Racquet testers talk about “switching” to a racquet. I’ve been looking for a new frame and I’m enjoying the HEAD Pro Tour 2.0. Should I make the switch?
I have already reviewed the HEAD Pro Tour 2.0 and thought it was a great racquet but too demanding for most players today. I don’t hold my own game up to a very high standard (but I am always working on it!), so I didn’t think playing with a 95 sq inch racquet would do me a lot of good. But after going back and forth between various frames for some time (while playing some bad tennis), I decided I just need to stick to one frame or otherwise I would go crazy (reviewing doesn’t stop, but I just want one racquet for competitive tennis). And after hitting with it extensively the HEAD Pro Tour 2.0 has started whispering questions into my ear like: Should I make the switch?
Tennis is easier with racquets like the Babolat Soft Drive, Wilson Ultra 100, and HEAD Graphene 360+ Speed MP, but I started out with 95 sq inch racquets and despite wanting to give up on them to play with something more forgiving – I keep coming back! The Dunlop CX 200 Tour 18×20 was my last 95 sq inch match racquet and that is simply a great frame. But I was lacking some depth on my shots mainly due to not being good enough, so I have been going back and forth between racquets like the Angell K7 Lime, Prince Textreme Tour 310, the Soft Drive I mentioned, the HEAD Gravity Pro, the Tecnifibre TF40, the Yonex VCORE Pro 97 HD, and the HEAD Graphene 360+ Prestige MP. All of them great racquets, but I always seem to stray elsewhere after a while. This is the downfall of being a racquet play-tester – you constantly get tempted by other racquets and that is no good for your tennis.
Your tennis progress plays a part
I have also been working hard on my tennis, doing fitness drills, working with a mental coach (for research purposes mainly, I am far from a pro), and trying to play as much tennis as my schedule allows. I notice that what works in practice, might completely break down during match play. It all depends on who you are as a player. One thing I have learned after doing hundreds of racquet consultations is that we’re all different and have different needs as a player based on our fitness, health, technique, level, and playing style. There are many factors to take into account when choosing a racquet, but ultimately what feels good to you should decide.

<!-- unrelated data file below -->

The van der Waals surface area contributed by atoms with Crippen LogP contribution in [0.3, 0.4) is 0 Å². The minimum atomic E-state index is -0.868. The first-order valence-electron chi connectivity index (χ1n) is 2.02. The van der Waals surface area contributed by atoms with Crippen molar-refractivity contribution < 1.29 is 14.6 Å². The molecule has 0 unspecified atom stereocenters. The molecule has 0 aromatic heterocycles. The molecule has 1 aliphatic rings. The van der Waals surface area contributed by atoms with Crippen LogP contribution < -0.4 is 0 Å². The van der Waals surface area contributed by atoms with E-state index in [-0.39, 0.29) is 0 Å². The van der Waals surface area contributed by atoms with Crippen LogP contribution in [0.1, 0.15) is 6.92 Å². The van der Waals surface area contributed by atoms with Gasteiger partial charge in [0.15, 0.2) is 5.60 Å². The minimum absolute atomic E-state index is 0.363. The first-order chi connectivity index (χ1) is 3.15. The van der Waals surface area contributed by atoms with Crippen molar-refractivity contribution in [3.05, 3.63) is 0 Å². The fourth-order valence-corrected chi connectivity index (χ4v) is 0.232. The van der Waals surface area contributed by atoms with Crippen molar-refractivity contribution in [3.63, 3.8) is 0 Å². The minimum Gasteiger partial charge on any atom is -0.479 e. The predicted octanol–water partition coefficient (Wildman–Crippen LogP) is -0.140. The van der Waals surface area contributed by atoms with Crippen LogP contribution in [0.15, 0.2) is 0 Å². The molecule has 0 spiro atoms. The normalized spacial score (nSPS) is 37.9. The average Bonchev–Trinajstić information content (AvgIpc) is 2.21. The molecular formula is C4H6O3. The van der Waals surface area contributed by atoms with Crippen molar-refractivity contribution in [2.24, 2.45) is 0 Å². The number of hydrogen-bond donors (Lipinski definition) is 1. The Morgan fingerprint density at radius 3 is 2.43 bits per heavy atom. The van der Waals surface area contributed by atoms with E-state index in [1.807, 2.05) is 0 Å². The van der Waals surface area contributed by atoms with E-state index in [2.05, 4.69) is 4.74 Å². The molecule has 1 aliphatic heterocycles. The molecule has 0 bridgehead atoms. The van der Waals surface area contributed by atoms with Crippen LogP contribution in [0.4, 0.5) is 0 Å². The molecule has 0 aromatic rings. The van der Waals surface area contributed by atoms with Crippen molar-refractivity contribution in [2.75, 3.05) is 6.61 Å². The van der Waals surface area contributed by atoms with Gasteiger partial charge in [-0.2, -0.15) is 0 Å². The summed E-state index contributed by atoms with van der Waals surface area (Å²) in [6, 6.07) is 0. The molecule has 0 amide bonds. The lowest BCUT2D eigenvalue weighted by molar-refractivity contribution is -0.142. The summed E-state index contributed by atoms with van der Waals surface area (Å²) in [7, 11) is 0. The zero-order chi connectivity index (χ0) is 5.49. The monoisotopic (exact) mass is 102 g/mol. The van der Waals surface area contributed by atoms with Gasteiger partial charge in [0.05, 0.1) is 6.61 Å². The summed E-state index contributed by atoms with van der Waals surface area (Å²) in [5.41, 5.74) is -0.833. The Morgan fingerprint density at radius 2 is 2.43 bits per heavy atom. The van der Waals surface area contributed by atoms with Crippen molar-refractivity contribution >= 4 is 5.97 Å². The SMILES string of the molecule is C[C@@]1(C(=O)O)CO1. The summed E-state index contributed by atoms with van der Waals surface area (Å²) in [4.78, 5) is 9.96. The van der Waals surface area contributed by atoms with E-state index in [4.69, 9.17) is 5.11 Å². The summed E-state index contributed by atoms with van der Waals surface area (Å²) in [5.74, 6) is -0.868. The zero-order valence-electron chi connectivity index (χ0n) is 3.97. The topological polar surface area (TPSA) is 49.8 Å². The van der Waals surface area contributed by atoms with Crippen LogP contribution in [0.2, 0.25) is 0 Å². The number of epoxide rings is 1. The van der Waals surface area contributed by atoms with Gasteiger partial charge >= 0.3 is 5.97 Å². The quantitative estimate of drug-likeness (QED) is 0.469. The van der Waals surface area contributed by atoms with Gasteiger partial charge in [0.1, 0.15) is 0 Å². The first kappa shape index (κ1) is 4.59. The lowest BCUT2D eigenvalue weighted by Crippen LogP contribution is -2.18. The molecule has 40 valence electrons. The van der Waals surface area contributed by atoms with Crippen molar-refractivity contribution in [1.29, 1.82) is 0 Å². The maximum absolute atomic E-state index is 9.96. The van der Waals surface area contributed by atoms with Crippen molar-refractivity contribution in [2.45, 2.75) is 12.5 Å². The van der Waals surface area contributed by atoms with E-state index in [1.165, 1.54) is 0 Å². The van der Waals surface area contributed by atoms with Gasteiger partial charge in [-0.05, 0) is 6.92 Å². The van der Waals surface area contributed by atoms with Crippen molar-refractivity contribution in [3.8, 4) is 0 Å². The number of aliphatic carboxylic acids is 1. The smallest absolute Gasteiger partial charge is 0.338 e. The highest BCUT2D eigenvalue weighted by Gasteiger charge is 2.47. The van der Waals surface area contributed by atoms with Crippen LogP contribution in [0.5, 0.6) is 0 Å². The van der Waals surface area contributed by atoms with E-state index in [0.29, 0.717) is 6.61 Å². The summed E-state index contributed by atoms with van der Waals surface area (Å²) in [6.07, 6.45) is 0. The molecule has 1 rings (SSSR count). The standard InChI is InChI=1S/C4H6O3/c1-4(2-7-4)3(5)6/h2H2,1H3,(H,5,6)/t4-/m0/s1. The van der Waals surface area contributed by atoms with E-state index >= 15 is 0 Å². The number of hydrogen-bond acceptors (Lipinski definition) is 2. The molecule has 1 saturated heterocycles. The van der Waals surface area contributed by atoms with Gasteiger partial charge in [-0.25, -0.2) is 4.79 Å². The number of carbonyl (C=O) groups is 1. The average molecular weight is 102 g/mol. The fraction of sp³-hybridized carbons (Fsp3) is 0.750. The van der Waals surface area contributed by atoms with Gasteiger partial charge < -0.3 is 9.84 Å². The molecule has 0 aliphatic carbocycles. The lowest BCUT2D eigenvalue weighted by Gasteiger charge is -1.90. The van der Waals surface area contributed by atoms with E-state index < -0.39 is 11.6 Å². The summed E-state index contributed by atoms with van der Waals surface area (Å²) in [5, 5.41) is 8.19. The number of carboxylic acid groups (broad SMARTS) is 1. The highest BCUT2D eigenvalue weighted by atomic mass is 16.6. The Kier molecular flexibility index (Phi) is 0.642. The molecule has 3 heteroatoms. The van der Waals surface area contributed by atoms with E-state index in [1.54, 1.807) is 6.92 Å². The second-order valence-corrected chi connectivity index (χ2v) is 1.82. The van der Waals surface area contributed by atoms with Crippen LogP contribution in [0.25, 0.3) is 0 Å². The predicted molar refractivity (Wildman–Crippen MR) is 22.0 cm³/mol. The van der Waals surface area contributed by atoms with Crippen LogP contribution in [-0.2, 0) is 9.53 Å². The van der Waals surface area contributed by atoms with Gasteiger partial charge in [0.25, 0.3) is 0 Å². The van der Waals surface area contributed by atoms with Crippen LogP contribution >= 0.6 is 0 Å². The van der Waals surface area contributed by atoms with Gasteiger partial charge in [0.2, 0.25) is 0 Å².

In my case, when I tense up during match play, I tend to overhit. I have no real issue to generate power, so this means I need control. If I use a light racquet, I tend to arm the ball too much, so I prefer a higher swing weight to force me to use the correct stroke mechanics. I also like a heavier frame for improved stability on volleys. I struggle with 100 sq inch racquets on my one-handed backhand and since my forehand is more on the Eastern side, I prefer hitting the ball more flat.
If I did a consultation with myself, my list of racquets might look like this (but shorter!)
HEAD Pro Tour 2.0
HEAD Graphene 360+ Prestige MP
Yonex VCORE Pro 97 HD
Prince Phantom 97P or 93P
Angell K7 Lime or Angell TC 97 18×20
Wilson Pro Staff RF97
Too many options! There are so many good, more hefty control-oriented racquets out there. These are just current frames, if we look at previous generations the choice gets “out of control”.
Weeding it down
Some racquets you give up on for some reason and then you regret it and get back to them. That could be the case with all of the above racquets. It has happened many times with my Soft Drives. All of the racquets above could work well for me in a tournament, I just need to stick with one. Just having made up your mind will free it up to think about your tennis instead of second-guessing your racquet, string, or customization. You’re in charge on the court, not the racquet.
Right now I am using the HEAD Pro Tour 2.0 frequently. It is not easy to use, it has a small sweet spot, but I like the control, the spin is good enough for my game and it just gives me exactly what I put into it. This feature in itself will help me to just focus on my game and not the specs or characteristics of the racquet. So I am now forcing myself to use the Pro Tour 2.0 for a couple of weeks (alongside the usual reviews) and we will see if the switch happens.
It is a fantastic frame, but probably out of my range. But somehow it pushes me to do better and work with what I have. I think people should use what they play their best tennis with and in my case, it might be what makes tennis more difficult.
One thing I’ve learned is that it’s definitely easier to give advice to other people! Where are you in your racquet journey? Please share!